There’s also the potential for new business opportunities. Camgozlu notes that with a laser welder, jewellers can do work that wouldn’t be possible with a torch, such as fixing eye glasses.
Even repairs that are possible with traditional methods take a fraction of the time with a laser welder, says Daniel Kundakci at European Design Jewellery.
“The laser welder more than pays off the initial investment,” he says. “The time and money saved… is incredible.”
John Tufenkjian, president of Sassounian Montreal, says most jewellers looking to buy an entry-level rapid prototype machine are making anywhere from three to five custom pieces a week. With service bureaus charging up to $150 for each job, a $24,000 machine can pay for itself in about a year.
Although the interest is there, Tufenkjian says, jewellers of all ages seem to resist technology, preferring instead to do things old-school. It’s a mindset he says he encounters all the time. He is quick to point out, however, those who embrace the techie side to making jewellery are likely building their businesses at a faster pace.
“Nowadays, when you’re in neutral, you may be actually going in reverse,” he adds.
For any retailer, the ability to control their own repairs and save the cost of outsourcing is a major plus, says Kundakci. It’s also more efficient, allowing a retailer to take on more jobs and pay off the machine. He uses the example of re-tipping a claw with heat-sensitive stones, which can take an hour or more with a torch, but just two minutes with a laser welder. A retailer can also weld all types of metals, including titanium and steel, Kundakci adds.
Putting in the time and effort
Yet, even proponents of manufacturing technology acknowledge incorporating machinery and software into a business can be a challenge. “The learning curve is quite steep,” says DaCosta. “It’s not something you can just sit down and do instinctively. It takes some time.”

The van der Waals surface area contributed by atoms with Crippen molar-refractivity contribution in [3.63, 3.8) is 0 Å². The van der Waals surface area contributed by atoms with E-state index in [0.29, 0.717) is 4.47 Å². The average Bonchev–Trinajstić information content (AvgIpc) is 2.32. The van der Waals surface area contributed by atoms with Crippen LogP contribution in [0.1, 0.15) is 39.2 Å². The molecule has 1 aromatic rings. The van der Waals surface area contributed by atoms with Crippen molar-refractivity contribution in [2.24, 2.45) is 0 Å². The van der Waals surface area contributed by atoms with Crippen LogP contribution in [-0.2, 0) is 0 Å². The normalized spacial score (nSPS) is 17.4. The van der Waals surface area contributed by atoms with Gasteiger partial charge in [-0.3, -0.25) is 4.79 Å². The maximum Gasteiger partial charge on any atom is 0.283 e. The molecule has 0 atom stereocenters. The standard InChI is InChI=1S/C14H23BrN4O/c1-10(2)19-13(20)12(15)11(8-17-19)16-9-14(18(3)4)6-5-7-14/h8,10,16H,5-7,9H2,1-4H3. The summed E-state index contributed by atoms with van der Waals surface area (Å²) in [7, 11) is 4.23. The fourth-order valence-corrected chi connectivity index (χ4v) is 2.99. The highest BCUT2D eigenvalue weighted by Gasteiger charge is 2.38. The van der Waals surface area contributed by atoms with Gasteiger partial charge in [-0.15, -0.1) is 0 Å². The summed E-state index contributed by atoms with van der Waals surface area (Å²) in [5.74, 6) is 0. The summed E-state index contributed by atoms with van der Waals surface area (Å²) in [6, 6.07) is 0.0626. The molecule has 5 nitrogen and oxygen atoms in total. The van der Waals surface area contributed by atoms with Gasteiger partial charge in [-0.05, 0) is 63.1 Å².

However, nearly all machine technology companies offer extensive training and say it’s a skill that can be mastered with practice. “Any goldsmith can learn how to use a laser welder,” says Kundakci. “The transition is a lot easier than what some goldsmiths may be concerned about.”
Most operators can be trained in one to two days, he says, adding the company ensures a customer is comfortable before stepping back.
NS CNC Manufacturing in Vancouver also offers training for its milling machines. Jennifer Robinson, director of business development and planning, says if a client has already learned to use 3-D drafting software, “it gives them an edge.”
For a jeweller who is technically savvy, training can be easy, she adds, noting most don’t need to hire extra staff to work the equipment.
“It is unusual for us to sell a five-axis mill to an experienced jeweller who still makes models by hand,” explains Robinson. “Most of our clients are somewhat experienced, at least in design, so it makes using the technology easier.”
However, all agree that when it comes to new technology, the longer a jeweller spends learning the intricacies of a program and working on designs, the better the outcome.
“The learning curve is a little bit different for each person,” says Plunkett, explaining ArtCam usually takes two to three days to train a client on its software. However, it can be a challenge for some craftspeople to adjust to dealing with a 3-D design on a monitor.
“Humans are creatures of habit,” explains Plunkett. “Some people are used to working with their hands—it’s just learning and adapting.”
Nicole MacIntyre is a journalist and freelance writer based in Burlington, Ont. She has covered breaking news, politics, and lifestyle issues for nearly a decade. MacIntyre has received multiple nominations and awards for her work, including an Ontario Newspaper Award.